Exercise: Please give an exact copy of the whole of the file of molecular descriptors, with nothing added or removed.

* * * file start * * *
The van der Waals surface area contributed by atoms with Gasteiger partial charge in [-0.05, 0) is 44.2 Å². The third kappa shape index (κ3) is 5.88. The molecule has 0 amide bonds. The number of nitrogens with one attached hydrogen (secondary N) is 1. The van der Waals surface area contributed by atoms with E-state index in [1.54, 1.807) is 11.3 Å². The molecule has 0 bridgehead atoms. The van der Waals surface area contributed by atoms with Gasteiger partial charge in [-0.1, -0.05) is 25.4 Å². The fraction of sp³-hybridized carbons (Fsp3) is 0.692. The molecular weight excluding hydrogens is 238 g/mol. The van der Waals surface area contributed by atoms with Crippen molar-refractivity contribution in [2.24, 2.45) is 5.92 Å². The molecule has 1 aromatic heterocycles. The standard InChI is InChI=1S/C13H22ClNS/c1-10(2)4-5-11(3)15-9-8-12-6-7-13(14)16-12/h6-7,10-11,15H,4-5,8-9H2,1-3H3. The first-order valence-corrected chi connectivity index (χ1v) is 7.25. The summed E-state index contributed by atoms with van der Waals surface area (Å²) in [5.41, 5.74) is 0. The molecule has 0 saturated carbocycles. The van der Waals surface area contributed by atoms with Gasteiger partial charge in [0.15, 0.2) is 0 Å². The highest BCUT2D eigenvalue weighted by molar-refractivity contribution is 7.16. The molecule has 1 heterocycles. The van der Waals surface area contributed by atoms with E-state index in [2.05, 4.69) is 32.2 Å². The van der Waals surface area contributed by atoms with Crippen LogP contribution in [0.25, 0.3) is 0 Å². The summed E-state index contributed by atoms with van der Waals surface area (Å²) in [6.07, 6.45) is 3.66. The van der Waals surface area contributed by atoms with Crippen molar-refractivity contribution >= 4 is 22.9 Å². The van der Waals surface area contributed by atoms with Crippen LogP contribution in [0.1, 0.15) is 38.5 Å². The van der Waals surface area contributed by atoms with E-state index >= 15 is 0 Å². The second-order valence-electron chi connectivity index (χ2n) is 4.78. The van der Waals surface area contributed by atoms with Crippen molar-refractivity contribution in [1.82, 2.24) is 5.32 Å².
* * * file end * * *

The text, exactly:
The van der Waals surface area contributed by atoms with Gasteiger partial charge in [-0.05, 0) is 44.2 Å². The third kappa shape index (κ3) is 5.88. The molecule has 0 amide bonds. The number of nitrogens with one attached hydrogen (secondary N) is 1. The van der Waals surface area contributed by atoms with E-state index in [1.54, 1.807) is 11.3 Å². The molecule has 0 bridgehead atoms. The van der Waals surface area contributed by atoms with Gasteiger partial charge in [-0.1, -0.05) is 25.4 Å². The fraction of sp³-hybridized carbons (Fsp3) is 0.692. The molecular weight excluding hydrogens is 238 g/mol. The van der Waals surface area contributed by atoms with Crippen molar-refractivity contribution in [2.24, 2.45) is 5.92 Å². The molecule has 1 aromatic heterocycles. The standard InChI is InChI=1S/C13H22ClNS/c1-10(2)4-5-11(3)15-9-8-12-6-7-13(14)16-12/h6-7,10-11,15H,4-5,8-9H2,1-3H3. The first-order valence-corrected chi connectivity index (χ1v) is 7.25. The summed E-state index contributed by atoms with van der Waals surface area (Å²) in [5.41, 5.74) is 0. The molecule has 0 saturated carbocycles. The van der Waals surface area contributed by atoms with Gasteiger partial charge in [0.15, 0.2) is 0 Å². The highest BCUT2D eigenvalue weighted by molar-refractivity contribution is 7.16. The molecule has 1 heterocycles. The van der Waals surface area contributed by atoms with E-state index in [2.05, 4.69) is 32.2 Å². The van der Waals surface area contributed by atoms with Crippen LogP contribution in [0.25, 0.3) is 0 Å². The summed E-state index contributed by atoms with van der Waals surface area (Å²) in [6.07, 6.45) is 3.66. The van der Waals surface area contributed by atoms with Crippen molar-refractivity contribution >= 4 is 22.9 Å². The van der Waals surface area contributed by atoms with Crippen LogP contribution in [0.1, 0.15) is 38.5 Å². The van der Waals surface area contributed by atoms with E-state index >= 15 is 0 Å². The second-order valence-electron chi connectivity index (χ2n) is 4.78. The van der Waals surface area contributed by atoms with Crippen molar-refractivity contribution in [1.82, 2.24) is 5.32 Å².